Updating Open Live Writer Auto Links with PowerShell

Open LIve WriterI’m sure it comes as no surprise to you that I do a fair bit of blogging and writing. This means I am always on the look out for tools and tricks to make the process easier. Recently Scott Hanselmen and others announced a resurrection of the old Microsoft Live Writer tool into an open source project. You can learn more about Open Live Writer here.

I decided to give it a try and while obviously there’s a lot of updating to do, one feature I like is the automatic linking.  When I type something, like Get-Eventlog the program will automatically insert a link. You can manually set these links up in the program. But because I write a lot about PowerShell cmdlets, which have online links, I didn’t want to manually have to create hundreds of links.

So with some pointers from other community members I learned that the autolink information is stored as a simple XML file under $env:APPDATA\OpenLiveWriter\LinkGlossary\linkglossary.xml. The file layout is pretty simple.


This means I can use PowerShell to create new entries.

First, I get the existing XML content.

Then I create new Entry element.

The node has properties for text, url, title, rel and openInNewWindow, all of which are case sensitive which is important to remember when working with XML.  I’ll need to create an entry for each property.  The process is the same for all the items.

Now I have a new XML object.


The text that I want to auto link to is going to be PowerShell.org.

I like using Trim() on strings, to eliminate any extra spaces. Once this is complete all I need to do is append the text entry to the entry node.

I repeat the process for the URL

The Title:

The Rel link I’m not using so I’ll create an empy setting.

And finally whether the link should open in a new window.

Note that this needs to be a string and not a PowerShell boolean value. I now have a complete autolink entry.


All I need to do is append it to the XML document and save the file.

Naturally I needed a function to do all of this which I have posted as a Gist on GitHub.

With this function, I also added code to update an existing entry. But now I can use PowerShell to find all commands that have a help link and add them to the autolink XML file.

I recommend updating the file when Open Live Writer is not in use. When you update the file, you should see all of your new entries.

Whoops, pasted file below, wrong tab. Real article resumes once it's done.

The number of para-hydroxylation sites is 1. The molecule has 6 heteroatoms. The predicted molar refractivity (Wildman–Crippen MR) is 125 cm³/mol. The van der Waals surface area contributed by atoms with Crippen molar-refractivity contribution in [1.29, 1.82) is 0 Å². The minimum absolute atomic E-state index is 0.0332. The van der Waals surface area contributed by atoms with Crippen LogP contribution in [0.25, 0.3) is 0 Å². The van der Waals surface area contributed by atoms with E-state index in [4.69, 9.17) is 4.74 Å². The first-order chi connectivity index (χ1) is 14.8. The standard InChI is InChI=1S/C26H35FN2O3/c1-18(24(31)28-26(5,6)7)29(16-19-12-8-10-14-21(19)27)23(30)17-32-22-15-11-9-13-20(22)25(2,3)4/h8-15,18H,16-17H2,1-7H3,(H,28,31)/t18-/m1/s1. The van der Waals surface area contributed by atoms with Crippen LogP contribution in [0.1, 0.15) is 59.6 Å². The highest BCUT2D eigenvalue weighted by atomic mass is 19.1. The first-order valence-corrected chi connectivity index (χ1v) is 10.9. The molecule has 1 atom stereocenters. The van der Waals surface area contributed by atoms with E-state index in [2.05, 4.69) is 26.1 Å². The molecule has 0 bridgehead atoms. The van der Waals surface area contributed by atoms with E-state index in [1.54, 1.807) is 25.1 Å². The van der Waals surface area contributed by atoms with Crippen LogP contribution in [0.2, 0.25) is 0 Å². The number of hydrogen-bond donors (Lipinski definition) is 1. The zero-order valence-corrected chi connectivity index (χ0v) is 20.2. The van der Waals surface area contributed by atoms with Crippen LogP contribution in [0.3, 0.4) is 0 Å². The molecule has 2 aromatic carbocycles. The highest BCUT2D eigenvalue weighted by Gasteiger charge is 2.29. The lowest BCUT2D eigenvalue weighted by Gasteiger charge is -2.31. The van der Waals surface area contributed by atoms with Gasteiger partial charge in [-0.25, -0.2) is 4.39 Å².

You may not be a blogger or author, but hopefully my script will give you some pointers on working with XML files.

Where Did the Time Go?

antique watchLike many of you the work day just seems to fly by. At the end of the day I start wondering what I really got accomplished and what I actually did all day. Well if you are willing to face the truth I have a way to help. Last year I wrote about a PowerShell module I called MyMonitor. As part of my ongoing effort to make some of my larger projects more accessible, I have revised it and published to GitHub.

The MyMonitor module works under the premise of keeping track of what window is currently active and how long it has been running. I can also extract other information using Get-Process that indicates the window title, the associated product, when the process started and when it ended. I include the processID as well, although that probably doesn’t have any practical value.

The data collection process starts with Get-WindowTime. You can specify a time duration in minutes such as 60 minutes. Or perhaps you want to collect your usage data until 4:00PM. You can do that as well. One way that I use the command is with the ProcessName parameter. The concept is that you can start an application that you rarely use. When Get-WindowTime detects the process, it terminates collection. I typically use Windows Calculator as a “flag” process. Finally, you can run all of this as a background job so that you can get your PowerShell prompt back. Just don’t close your session before you stop the job and collect the data.

The new version also includes categories. I created an XML file in the module with categories for different applications. You can have an application with more than one category. This adds another way to see where you are spending your time. More on that in a moment. When you collect your usage statistics, you’ll get an object like this for each application.

data sample